Last Wednesday, I wrote an article explaining why Lenovo is the manufacturer to watch in the coming years. Among my reasons, I noted the work going into great mid-range devices, including the Moto line. At the end of the article, many users (on the Brazilian site) complained that Lenovo "spoiled" the line of Motorola devices, which it acquired in 2014. Is such nostalgia a good thing?
This nostalgia for Motorola – and you can also include Nokia in this – is fully justified. After all, in their heydays, both companies developed beautiful devices. And, both at the time of the cell and early smartphones (the latter when it was under the administration of Google), Motorola provided many users with their first phone.
However, the nostalgia attached to Motorola devices of yesteryear makes it easy to forget the numerous slips that Motorola made when smartphones began be lucrative; including the launch of some pretty bad devices.
Slipups culminated in Motorola’s demise
While the iPhone began to gain market share between 2007 and 2008, Motorola was still invested in its Razr line and only decided to enter the smartphone race in earnest when it launched the Moto Droid (2009), its first model with Google's Android OS. But it hardly aspired to greatness. Or even good looks. And let's not forget other aberrations, such as the Motorola Flipout.
This string of bad decisions resulted in consecutive losses for Motorola. And consumers - including many who today complain that Lenovo "spoiled" Motorola - were merciless. When a device is bad, customers will simply choose another brand. And the market does not forgive, either. Motorola was divided into two and its mobile phone division sold to Google in 2011 for $12.5 billion.
Under the administration of Big G, Motorola managed to rise again, releasing two series that remain successful today: the Moto G and Moto X (which may be replaced by the Moto Z). But Google found that producing smartphones was more complex than it had imagined and, having taken stripped the brand of all its worthwhile patents, sold the company to Lenovo for $2.91 billion, or $9.59 billion less than it had spent to acquire it.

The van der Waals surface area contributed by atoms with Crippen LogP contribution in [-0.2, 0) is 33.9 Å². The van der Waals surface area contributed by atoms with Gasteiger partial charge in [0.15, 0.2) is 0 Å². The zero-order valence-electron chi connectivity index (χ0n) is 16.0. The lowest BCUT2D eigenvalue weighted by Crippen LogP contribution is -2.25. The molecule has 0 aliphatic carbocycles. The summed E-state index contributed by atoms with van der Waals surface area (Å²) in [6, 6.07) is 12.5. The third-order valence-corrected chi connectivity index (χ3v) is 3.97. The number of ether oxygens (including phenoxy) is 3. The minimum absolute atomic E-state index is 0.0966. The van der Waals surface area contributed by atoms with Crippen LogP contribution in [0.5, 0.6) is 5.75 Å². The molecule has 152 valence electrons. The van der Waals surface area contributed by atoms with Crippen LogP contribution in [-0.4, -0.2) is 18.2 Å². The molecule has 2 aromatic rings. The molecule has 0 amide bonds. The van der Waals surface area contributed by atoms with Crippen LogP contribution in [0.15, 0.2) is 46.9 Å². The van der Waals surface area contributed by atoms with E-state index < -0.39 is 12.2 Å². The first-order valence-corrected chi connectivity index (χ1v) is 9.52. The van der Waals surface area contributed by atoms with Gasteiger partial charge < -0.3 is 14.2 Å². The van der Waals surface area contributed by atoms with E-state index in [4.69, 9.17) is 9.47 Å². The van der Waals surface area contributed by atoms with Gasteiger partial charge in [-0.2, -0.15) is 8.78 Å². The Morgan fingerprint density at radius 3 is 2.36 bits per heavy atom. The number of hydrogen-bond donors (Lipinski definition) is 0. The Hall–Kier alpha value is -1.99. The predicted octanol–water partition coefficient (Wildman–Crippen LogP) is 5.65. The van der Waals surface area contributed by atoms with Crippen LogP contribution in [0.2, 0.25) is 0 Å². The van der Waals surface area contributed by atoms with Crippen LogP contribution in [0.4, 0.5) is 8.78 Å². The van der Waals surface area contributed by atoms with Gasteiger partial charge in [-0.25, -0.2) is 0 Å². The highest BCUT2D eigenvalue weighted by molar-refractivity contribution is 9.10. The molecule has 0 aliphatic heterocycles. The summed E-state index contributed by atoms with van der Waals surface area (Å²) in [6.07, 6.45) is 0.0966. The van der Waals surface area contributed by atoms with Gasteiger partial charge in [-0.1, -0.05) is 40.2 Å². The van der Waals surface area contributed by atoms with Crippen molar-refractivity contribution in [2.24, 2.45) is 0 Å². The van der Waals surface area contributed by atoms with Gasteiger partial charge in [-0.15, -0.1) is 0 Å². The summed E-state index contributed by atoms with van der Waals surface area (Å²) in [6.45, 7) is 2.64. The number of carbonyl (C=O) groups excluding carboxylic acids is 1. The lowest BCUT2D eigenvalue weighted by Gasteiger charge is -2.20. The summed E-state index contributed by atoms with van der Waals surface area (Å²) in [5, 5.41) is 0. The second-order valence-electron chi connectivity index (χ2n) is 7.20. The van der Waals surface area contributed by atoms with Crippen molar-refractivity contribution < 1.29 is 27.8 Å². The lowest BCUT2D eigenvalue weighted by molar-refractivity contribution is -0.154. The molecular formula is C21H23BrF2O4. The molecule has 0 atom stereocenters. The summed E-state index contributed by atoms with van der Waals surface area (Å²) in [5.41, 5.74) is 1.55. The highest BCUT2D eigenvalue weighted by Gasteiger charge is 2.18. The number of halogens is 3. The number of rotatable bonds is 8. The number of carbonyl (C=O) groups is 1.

Lenovo does what needs to be done
Lenovo could have taken the easy way, keeping the design of the Moto G and Moto X intact and just upgrading the hardware. However, the company may have noticed that nostalgia leads nowhere and chose the more difficult, and, in my view, better route: it kept the Moto brand but began to makes compromises to please both the Eastern and Western consumer bases; more importantly, Lenovo began to introduce innovations.
The Moto G4 Plus, for example, already has a fingerprint scanner; the newly announced Moto Z line has peripheral modules that can be attached via magnetic connectors, enhancing features such as the battery, audio and camera.
Finally, the design of these devices has reached a format that can appeal to consumers in all countries where Lenovo releases its devices.
Nostalgia does not work in the IT market
Lenovo was wise not bury the Motorola brand upon purchasing it because it would run the risk of suffering a major rejection by Western audiences and shut itself out of these key markets. However, make no mistake: the goal is to move further and further away from the Motorola of yesterday. Given that a sentimental attachment to the past can result in the brand ending up caught in a niche, restricting it severely, the move makes sense.
Being nostalgic in the IT market has never helped anyone. Blackberry, Nokia, Yahoo and even Motorola itself are all proof of this.
Are you still holding out hope for a 100-percent Motorola smartphone in the future, or do you agree that it is time to let go? Let us know in the comments.